Fear, Stress, or Anxiety?
Understand the differences between fear, stress, and anxiety can be significant. This is because the handling and treatment of one are not as same as the others. It is essential to understand what you feel so you can find the best way to manage it.

Fear is often in response to a threat that is both known and understood. It is honestly usually rational and understandable. When it comes to anxiety, that is caused by the unknown or a threat that might not make a lot of sense.

Fear And Anxiety Both Produce A Stress Response
Fear and anxiety can feel the same, especially with specific dangers presenting themselves. Some differences need to be understood. That can be how the stressors in life are approached or reacted to.

Increased heart rate, muscle tension, and feeling short of breath are hallmarks that are associated with both fear and anxiety. This is the body’s natural response to danger, which is a fight or flight response.

The stress response is how we react to danger to help us save our lives. Our bodies wouldn’t be able to fight or flee the way they need to when facing danger. It is a very helpful response in those types of situations.

Anxiety manifests itself as a general or vague sense of apprehension. That is what can be so debilitating about it. It can be continuous and long lasting and the person who has it may not even understand why.

If you are walking down the street alone and feel uneasy, that’s anxiety. Even though you are alone and there isn’t an imminent threat you are still wary and on edge. That is the body looking out for you in case of danger because there could be the danger you just have not perceived yet.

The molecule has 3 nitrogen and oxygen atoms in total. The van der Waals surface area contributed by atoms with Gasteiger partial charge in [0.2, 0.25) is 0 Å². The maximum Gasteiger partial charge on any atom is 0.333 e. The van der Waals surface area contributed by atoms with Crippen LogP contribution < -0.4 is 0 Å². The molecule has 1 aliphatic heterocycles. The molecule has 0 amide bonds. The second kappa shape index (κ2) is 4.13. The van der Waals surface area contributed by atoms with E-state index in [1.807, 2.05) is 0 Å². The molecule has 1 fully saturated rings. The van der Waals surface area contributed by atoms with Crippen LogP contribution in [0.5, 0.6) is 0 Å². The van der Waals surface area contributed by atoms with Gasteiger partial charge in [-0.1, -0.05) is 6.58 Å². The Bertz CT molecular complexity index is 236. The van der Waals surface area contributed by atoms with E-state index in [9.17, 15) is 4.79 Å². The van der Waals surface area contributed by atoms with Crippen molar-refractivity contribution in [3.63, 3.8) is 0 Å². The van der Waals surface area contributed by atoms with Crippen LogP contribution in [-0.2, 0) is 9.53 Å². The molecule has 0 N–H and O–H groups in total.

There is the chance a stranger could approach. So there is the possibility of danger. That is enough to make your fight or flight response. If you are constantly in that mode of anxious worry about threats, then it can really take its toll on your mind and body.

Instead of actual danger, anxiety is the response to possible hazards. Because of this, many physical symptoms go along with it.

–    Accelerated heart rate
–    Chest pain
–    Muscle tension
–    Sleep disturbances
–    Shaking and trembling
–    Shortness of breath
–    Depersonalization
–    Ringing in ears
–    Numbness or tingling
–    Upset stomach
–    Feeling like you’re going insane
–    Dizziness or faint feeling
–    Ringing and pulsing in ears
–    Tightness throughout the body
–    Cold chills or hot flushes

Explaining fear is a far more straightforward a task than explaining anxiety. It is an emotional response to an obvious threat. If you’re walking down a street and someone is following you, you may be afraid. If someone points a gun at you, it’s normal to feel fear.

There is a concrete and definite reason to feel fear. The object of your fear is clear and present and defined. You could explain it later and it would make sense.

Fear and anxiety are based on different things. One is real, and one is imagined. That doesn’t change the body’s response though, and it can be just as bad for either. The problem with anxiety is that it is usually not something you can get away from. Fear can cause anxiety and anxiety can cause fear, this is known. But there is a difference, and this is important to note when deciding if you need to get treatment.

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